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c++.chat - ...have to maintain stability

In article <e17kk3$13d0$1 digitaldaemon.com>, Nic Tiger says...
Nicholas Jordan wrote:
 I don't understand why the approach of totally rewriting the entire project
 under the new (compilation model) does not immediately come to mind.
I *AM* rewriting most important parts of it, but I have to maintain stability (as it is stable now and is used by many people) for transitional period and have to support older files.
****************Lengthy Post**************** Are we talking about several thousand -types- of structres, or a large quantity of structures which can be typedef'ed for having the same number of members, types of members and names of members.... ? Most problem (types or domains) can be found to have common tasks or modes of thinking, these end up as a typedef. You write a small loop. Each record is read into the struct indvidually, the program operations are done on each record individually using the same var, no ? - Even STL with all it's proponents and accomplished authors uses this style, if you read the source. You are a working programmer in a real environment, I just have the real environment to claim as ballywick (area of expertise or work). Even though I am still concepting my first non-trivial program, I am approaching a quarter million keystrokes of source code, and it is obvious to me I have to write all this by myself...I run a two million dollar project, I am the project manager's personal assistant, and we crack jokes using shading of vocal intonation while discussing routine matters - the jokes are rare, if at all,... there is no joking on something that is used by many people. Some of the people, somewhere, someday - will not be subject to this pressure and may fail in a manner that is not detectable by you under inquiriy by persons not formally trained in cs. I *always* [no exceptions] get the expanded version of the macro from the pre-processor, convert it to cpp style, *then* begin the code-compile-test mode of converting file layout or whatever coding challenges are central to the operation of the completed program/project. Examples: in stddef.h #define offsetof(t,i) ((size_t)((char *)&((t *)0)->i - (char *)0)) In my project, that (obviously and with vigor) immediately becomes: size_t offsetof_ = static_cast<size_t>(static_cast<char*>..... Since I have lost track of the () operator, I quit trying to convert it and will find some other way to do it, some way I can understand. One of my stubbs, about 400 lines, has the opening comment: /* programmer written temporaries may reduce instances * of the compiler optimizing away programmer intent */ I am assuming, because of lack of formal cs training, that when I do it with windows.h, there will be minor and subtle differences in the way files are treated by the os and will <em> rewrite </em> the *entire* project ~ testing the two side by side extensively. The only time you write data/info directly to disk is when the program has done it's work - no ? If you have a different brand of machine with a different alignment/padding arrangement, there are details in the physical implementation of the electronics that can be 'optimized' by an E.E. and are beyond the scope of the programmer to detect with coding alone. Basically, you're in a good position to write some maintainable code. There's really no other good way of doing what you need, I think the poster from embedded control coding environment has the say on this as in that coding challenge, one would not - even in a nightmare - allow the thought of coding to standards used in routine business-grade code. You may be swamped by the project, but be aware of the "lost weekend syndrome" - in the days of gigabyte drives and gigabyte clocks, there is not any ground for claiming recovery cannot be done.... When my program gets used by other people, there will be recovery and trace tools available to sysops that are protected by passwords like: "cce75942d9035a42400c85255754080d2a8da9e9398e21a03ba6a5f69ca99ae" That's just the password for my demonstrator version. If you wonder why, I wish you could meet this E.E. candidate I met recently who goes by the internet alias: 'Red-Black Dragon' He was eating a Tiger that was making Panama-Hash out of TwoFish. I didn't have to explain it to that internet citizen that given the capability of some legitimate wrapper software to render a machine useless for it's intended purpose, recovery should be your approach from beginnning. class RatTrap : std::exception { public: bool RoutineMistake(void);// } Why would you need or want to use offset of ? //eof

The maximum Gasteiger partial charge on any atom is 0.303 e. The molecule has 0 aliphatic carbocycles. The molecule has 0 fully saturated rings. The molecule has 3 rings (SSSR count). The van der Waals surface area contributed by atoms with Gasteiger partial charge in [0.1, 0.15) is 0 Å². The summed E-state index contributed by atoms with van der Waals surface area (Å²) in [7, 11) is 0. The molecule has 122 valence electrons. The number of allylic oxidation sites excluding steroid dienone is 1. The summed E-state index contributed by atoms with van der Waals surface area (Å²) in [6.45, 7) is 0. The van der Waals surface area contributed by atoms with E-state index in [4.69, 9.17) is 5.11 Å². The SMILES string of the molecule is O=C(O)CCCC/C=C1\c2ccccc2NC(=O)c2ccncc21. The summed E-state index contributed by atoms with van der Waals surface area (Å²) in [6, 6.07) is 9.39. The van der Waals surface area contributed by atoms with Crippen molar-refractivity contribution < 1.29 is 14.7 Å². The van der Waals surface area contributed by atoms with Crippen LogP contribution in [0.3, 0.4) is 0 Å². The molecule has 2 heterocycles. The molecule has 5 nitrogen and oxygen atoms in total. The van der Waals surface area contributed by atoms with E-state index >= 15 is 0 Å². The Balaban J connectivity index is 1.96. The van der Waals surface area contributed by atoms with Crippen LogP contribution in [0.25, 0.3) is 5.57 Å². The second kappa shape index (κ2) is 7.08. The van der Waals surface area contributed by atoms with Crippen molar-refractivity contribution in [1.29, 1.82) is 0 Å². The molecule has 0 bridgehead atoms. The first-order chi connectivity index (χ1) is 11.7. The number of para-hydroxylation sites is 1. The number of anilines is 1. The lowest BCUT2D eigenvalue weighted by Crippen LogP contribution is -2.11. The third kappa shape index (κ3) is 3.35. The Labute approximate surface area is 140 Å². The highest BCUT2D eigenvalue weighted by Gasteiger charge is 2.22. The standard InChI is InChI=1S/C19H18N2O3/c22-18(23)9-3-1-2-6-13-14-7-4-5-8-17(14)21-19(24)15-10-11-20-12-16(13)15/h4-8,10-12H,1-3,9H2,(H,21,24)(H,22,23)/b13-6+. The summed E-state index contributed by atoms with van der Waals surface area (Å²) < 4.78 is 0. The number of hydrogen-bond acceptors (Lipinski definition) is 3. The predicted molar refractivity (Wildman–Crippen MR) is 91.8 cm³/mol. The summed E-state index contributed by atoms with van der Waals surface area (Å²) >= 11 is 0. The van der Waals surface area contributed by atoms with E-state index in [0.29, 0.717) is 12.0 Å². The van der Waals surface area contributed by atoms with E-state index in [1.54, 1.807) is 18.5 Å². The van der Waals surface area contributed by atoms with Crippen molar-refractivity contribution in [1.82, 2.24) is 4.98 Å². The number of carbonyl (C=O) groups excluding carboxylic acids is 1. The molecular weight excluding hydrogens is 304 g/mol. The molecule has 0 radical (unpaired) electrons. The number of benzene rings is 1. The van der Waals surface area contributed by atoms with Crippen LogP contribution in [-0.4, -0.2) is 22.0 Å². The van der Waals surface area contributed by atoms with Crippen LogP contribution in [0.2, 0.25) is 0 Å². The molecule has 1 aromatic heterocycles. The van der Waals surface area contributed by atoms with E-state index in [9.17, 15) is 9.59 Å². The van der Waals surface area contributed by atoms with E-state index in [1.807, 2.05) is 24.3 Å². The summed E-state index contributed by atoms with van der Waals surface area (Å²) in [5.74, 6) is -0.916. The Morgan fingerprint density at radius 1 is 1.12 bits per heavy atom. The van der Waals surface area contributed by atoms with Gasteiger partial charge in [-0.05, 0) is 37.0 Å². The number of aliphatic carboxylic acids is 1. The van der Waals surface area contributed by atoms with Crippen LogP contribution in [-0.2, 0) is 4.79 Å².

Apr 16 2006